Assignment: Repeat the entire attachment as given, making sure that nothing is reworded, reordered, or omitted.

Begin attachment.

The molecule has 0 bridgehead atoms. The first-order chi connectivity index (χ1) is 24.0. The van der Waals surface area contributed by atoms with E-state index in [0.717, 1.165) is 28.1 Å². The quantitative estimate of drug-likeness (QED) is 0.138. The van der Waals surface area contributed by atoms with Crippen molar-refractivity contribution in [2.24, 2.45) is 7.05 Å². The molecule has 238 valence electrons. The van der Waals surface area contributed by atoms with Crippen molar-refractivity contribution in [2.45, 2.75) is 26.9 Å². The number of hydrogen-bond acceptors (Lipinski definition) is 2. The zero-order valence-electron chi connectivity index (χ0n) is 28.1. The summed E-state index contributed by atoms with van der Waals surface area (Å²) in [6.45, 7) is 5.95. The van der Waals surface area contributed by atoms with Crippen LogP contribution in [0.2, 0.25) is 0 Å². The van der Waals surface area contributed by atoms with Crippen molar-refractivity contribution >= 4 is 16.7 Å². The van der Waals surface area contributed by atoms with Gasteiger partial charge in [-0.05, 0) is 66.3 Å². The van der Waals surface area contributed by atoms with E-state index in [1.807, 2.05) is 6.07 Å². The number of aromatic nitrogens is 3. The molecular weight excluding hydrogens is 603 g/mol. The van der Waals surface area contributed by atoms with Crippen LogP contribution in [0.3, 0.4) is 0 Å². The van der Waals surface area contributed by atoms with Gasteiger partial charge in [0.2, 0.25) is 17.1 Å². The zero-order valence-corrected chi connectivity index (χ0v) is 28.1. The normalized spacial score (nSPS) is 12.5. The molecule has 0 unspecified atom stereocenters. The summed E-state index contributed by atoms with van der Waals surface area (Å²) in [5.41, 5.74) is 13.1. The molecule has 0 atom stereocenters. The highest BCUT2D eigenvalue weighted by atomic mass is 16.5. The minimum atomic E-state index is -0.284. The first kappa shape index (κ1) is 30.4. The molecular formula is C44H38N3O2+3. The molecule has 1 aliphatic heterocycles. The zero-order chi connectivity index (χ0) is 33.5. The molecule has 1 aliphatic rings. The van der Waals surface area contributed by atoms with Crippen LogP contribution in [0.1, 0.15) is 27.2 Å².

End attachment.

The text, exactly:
The molecule has 0 bridgehead atoms. The first-order chi connectivity index (χ1) is 24.0. The van der Waals surface area contributed by atoms with E-state index in [0.717, 1.165) is 28.1 Å². The quantitative estimate of drug-likeness (QED) is 0.138. The van der Waals surface area contributed by atoms with Crippen molar-refractivity contribution in [2.24, 2.45) is 7.05 Å². The molecule has 238 valence electrons. The van der Waals surface area contributed by atoms with Crippen molar-refractivity contribution in [2.45, 2.75) is 26.9 Å². The number of hydrogen-bond acceptors (Lipinski definition) is 2. The zero-order valence-electron chi connectivity index (χ0n) is 28.1. The summed E-state index contributed by atoms with van der Waals surface area (Å²) in [6.45, 7) is 5.95. The van der Waals surface area contributed by atoms with Crippen LogP contribution in [0.2, 0.25) is 0 Å². The van der Waals surface area contributed by atoms with Crippen molar-refractivity contribution >= 4 is 16.7 Å². The van der Waals surface area contributed by atoms with Gasteiger partial charge in [-0.05, 0) is 66.3 Å². The van der Waals surface area contributed by atoms with E-state index in [1.807, 2.05) is 6.07 Å². The number of aromatic nitrogens is 3. The molecular weight excluding hydrogens is 603 g/mol. The van der Waals surface area contributed by atoms with Crippen LogP contribution in [0.3, 0.4) is 0 Å². The van der Waals surface area contributed by atoms with Gasteiger partial charge in [0.2, 0.25) is 17.1 Å². The zero-order valence-corrected chi connectivity index (χ0v) is 28.1. The normalized spacial score (nSPS) is 12.5. The molecule has 0 unspecified atom stereocenters. The summed E-state index contributed by atoms with van der Waals surface area (Å²) in [5.41, 5.74) is 13.1. The molecule has 0 atom stereocenters. The highest BCUT2D eigenvalue weighted by atomic mass is 16.5. The minimum atomic E-state index is -0.284. The first kappa shape index (κ1) is 30.4. The molecular formula is C44H38N3O2+3. The molecule has 1 aliphatic heterocycles. The zero-order chi connectivity index (χ0) is 33.5. The molecule has 1 aliphatic rings. The van der Waals surface area contributed by atoms with Crippen LogP contribution in [0.1, 0.15) is 27.2 Å².